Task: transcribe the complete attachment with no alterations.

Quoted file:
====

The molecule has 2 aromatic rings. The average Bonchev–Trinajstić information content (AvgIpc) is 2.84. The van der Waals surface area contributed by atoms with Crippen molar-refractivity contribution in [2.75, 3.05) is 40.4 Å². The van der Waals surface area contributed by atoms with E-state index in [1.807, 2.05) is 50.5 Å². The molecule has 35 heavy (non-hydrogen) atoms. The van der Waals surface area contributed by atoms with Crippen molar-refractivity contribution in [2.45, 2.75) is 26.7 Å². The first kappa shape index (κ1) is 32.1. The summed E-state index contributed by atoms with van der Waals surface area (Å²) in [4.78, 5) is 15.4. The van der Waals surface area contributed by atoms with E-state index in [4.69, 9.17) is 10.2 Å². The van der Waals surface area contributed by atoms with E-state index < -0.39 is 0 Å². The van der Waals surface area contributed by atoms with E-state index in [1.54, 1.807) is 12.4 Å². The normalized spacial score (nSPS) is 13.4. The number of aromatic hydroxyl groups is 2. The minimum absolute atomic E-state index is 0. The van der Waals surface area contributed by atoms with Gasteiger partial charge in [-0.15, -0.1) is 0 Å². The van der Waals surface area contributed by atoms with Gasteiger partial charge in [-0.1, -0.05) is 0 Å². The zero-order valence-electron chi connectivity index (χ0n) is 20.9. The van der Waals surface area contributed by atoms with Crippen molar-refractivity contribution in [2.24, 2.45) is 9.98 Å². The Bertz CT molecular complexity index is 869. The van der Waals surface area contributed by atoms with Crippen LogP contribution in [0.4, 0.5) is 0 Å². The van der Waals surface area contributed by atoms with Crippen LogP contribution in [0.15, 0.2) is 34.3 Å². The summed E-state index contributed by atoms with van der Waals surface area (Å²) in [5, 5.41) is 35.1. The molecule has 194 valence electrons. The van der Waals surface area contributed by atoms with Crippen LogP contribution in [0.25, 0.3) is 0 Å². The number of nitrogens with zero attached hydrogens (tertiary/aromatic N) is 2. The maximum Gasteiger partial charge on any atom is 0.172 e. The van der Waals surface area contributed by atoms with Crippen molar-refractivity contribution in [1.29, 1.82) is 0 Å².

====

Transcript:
The molecule has 2 aromatic rings. The average Bonchev–Trinajstić information content (AvgIpc) is 2.84. The van der Waals surface area contributed by atoms with Crippen molar-refractivity contribution in [2.75, 3.05) is 40.4 Å². The van der Waals surface area contributed by atoms with E-state index in [1.807, 2.05) is 50.5 Å². The molecule has 35 heavy (non-hydrogen) atoms. The van der Waals surface area contributed by atoms with Crippen molar-refractivity contribution in [2.45, 2.75) is 26.7 Å². The first kappa shape index (κ1) is 32.1. The summed E-state index contributed by atoms with van der Waals surface area (Å²) in [4.78, 5) is 15.4. The van der Waals surface area contributed by atoms with E-state index in [4.69, 9.17) is 10.2 Å². The van der Waals surface area contributed by atoms with E-state index < -0.39 is 0 Å². The van der Waals surface area contributed by atoms with E-state index in [1.54, 1.807) is 12.4 Å². The normalized spacial score (nSPS) is 13.4. The number of aromatic hydroxyl groups is 2. The minimum absolute atomic E-state index is 0. The van der Waals surface area contributed by atoms with Gasteiger partial charge in [-0.15, -0.1) is 0 Å². The van der Waals surface area contributed by atoms with Gasteiger partial charge in [-0.1, -0.05) is 0 Å². The zero-order valence-electron chi connectivity index (χ0n) is 20.9. The van der Waals surface area contributed by atoms with Crippen molar-refractivity contribution in [2.24, 2.45) is 9.98 Å². The Bertz CT molecular complexity index is 869. The van der Waals surface area contributed by atoms with Crippen LogP contribution in [0.4, 0.5) is 0 Å². The van der Waals surface area contributed by atoms with Crippen LogP contribution in [0.15, 0.2) is 34.3 Å². The summed E-state index contributed by atoms with van der Waals surface area (Å²) in [5, 5.41) is 35.1. The molecule has 194 valence electrons. The van der Waals surface area contributed by atoms with Crippen LogP contribution in [0.25, 0.3) is 0 Å². The number of nitrogens with zero attached hydrogens (tertiary/aromatic N) is 2. The maximum Gasteiger partial charge on any atom is 0.172 e. The van der Waals surface area contributed by atoms with Crippen molar-refractivity contribution in [1.29, 1.82) is 0 Å².